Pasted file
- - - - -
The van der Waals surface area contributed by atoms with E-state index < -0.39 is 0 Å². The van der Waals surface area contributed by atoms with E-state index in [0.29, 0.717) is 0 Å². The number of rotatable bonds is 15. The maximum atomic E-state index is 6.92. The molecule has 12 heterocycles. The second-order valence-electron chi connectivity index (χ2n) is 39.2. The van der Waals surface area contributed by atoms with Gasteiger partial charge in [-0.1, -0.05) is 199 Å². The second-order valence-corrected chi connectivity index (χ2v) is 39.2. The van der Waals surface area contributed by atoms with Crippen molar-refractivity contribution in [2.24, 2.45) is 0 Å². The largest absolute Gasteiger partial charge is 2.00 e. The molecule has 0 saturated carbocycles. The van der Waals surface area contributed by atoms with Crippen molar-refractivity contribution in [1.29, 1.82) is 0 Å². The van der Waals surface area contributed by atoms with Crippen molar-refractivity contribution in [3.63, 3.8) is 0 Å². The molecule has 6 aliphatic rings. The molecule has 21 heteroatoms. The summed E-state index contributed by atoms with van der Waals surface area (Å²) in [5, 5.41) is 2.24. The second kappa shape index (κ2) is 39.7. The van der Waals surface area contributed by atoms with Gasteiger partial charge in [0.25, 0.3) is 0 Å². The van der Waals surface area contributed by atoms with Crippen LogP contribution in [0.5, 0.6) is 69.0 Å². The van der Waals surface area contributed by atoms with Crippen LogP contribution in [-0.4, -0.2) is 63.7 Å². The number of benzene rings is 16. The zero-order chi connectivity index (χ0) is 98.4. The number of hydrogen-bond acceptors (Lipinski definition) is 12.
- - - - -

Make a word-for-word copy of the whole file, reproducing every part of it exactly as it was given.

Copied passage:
The van der Waals surface area contributed by atoms with E-state index < -0.39 is 0 Å². The van der Waals surface area contributed by atoms with E-state index in [0.29, 0.717) is 0 Å². The number of rotatable bonds is 15. The maximum atomic E-state index is 6.92. The molecule has 12 heterocycles. The second-order valence-electron chi connectivity index (χ2n) is 39.2. The van der Waals surface area contributed by atoms with Gasteiger partial charge in [-0.1, -0.05) is 199 Å². The second-order valence-corrected chi connectivity index (χ2v) is 39.2. The van der Waals surface area contributed by atoms with Crippen molar-refractivity contribution in [2.24, 2.45) is 0 Å². The largest absolute Gasteiger partial charge is 2.00 e. The molecule has 0 saturated carbocycles. The van der Waals surface area contributed by atoms with Crippen molar-refractivity contribution in [1.29, 1.82) is 0 Å². The van der Waals surface area contributed by atoms with Crippen molar-refractivity contribution in [3.63, 3.8) is 0 Å². The molecule has 6 aliphatic rings. The molecule has 21 heteroatoms. The summed E-state index contributed by atoms with van der Waals surface area (Å²) in [5, 5.41) is 2.24. The second kappa shape index (κ2) is 39.7. The van der Waals surface area contributed by atoms with Gasteiger partial charge in [0.25, 0.3) is 0 Å². The van der Waals surface area contributed by atoms with Crippen LogP contribution in [0.5, 0.6) is 69.0 Å². The van der Waals surface area contributed by atoms with Crippen LogP contribution in [-0.4, -0.2) is 63.7 Å². The number of benzene rings is 16. The zero-order chi connectivity index (χ0) is 98.4. The number of hydrogen-bond acceptors (Lipinski definition) is 12.